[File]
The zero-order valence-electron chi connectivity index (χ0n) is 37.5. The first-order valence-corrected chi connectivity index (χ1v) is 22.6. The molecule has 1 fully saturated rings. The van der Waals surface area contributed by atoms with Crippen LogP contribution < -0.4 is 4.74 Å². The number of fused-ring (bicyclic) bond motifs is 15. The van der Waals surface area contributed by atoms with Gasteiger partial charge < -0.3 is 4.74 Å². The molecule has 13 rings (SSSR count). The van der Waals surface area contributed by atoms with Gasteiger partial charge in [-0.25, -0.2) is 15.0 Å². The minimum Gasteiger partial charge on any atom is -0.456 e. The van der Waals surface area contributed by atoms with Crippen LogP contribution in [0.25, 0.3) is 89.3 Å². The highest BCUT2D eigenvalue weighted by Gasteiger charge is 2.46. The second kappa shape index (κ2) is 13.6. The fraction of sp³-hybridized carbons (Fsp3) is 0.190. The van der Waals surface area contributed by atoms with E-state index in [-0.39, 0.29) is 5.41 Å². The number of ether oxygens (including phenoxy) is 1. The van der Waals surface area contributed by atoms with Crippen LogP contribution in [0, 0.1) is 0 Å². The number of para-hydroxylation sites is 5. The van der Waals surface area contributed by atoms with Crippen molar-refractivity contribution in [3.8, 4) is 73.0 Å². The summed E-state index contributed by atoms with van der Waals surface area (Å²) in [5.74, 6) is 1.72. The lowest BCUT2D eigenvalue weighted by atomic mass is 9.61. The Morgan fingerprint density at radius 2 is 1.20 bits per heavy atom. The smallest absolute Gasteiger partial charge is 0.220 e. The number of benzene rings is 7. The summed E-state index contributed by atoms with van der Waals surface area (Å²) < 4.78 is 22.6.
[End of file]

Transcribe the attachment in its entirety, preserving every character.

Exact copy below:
The zero-order valence-electron chi connectivity index (χ0n) is 37.5. The first-order valence-corrected chi connectivity index (χ1v) is 22.6. The molecule has 1 fully saturated rings. The van der Waals surface area contributed by atoms with Crippen LogP contribution < -0.4 is 4.74 Å². The number of fused-ring (bicyclic) bond motifs is 15. The van der Waals surface area contributed by atoms with Gasteiger partial charge < -0.3 is 4.74 Å². The molecule has 13 rings (SSSR count). The van der Waals surface area contributed by atoms with Gasteiger partial charge in [-0.25, -0.2) is 15.0 Å². The minimum Gasteiger partial charge on any atom is -0.456 e. The van der Waals surface area contributed by atoms with Crippen LogP contribution in [0.25, 0.3) is 89.3 Å². The highest BCUT2D eigenvalue weighted by Gasteiger charge is 2.46. The second kappa shape index (κ2) is 13.6. The fraction of sp³-hybridized carbons (Fsp3) is 0.190. The van der Waals surface area contributed by atoms with E-state index in [-0.39, 0.29) is 5.41 Å². The number of ether oxygens (including phenoxy) is 1. The van der Waals surface area contributed by atoms with Crippen LogP contribution in [0, 0.1) is 0 Å². The number of para-hydroxylation sites is 5. The van der Waals surface area contributed by atoms with Crippen molar-refractivity contribution in [3.8, 4) is 73.0 Å². The summed E-state index contributed by atoms with van der Waals surface area (Å²) in [5.74, 6) is 1.72. The lowest BCUT2D eigenvalue weighted by atomic mass is 9.61. The Morgan fingerprint density at radius 2 is 1.20 bits per heavy atom. The smallest absolute Gasteiger partial charge is 0.220 e. The number of benzene rings is 7. The summed E-state index contributed by atoms with van der Waals surface area (Å²) < 4.78 is 22.6.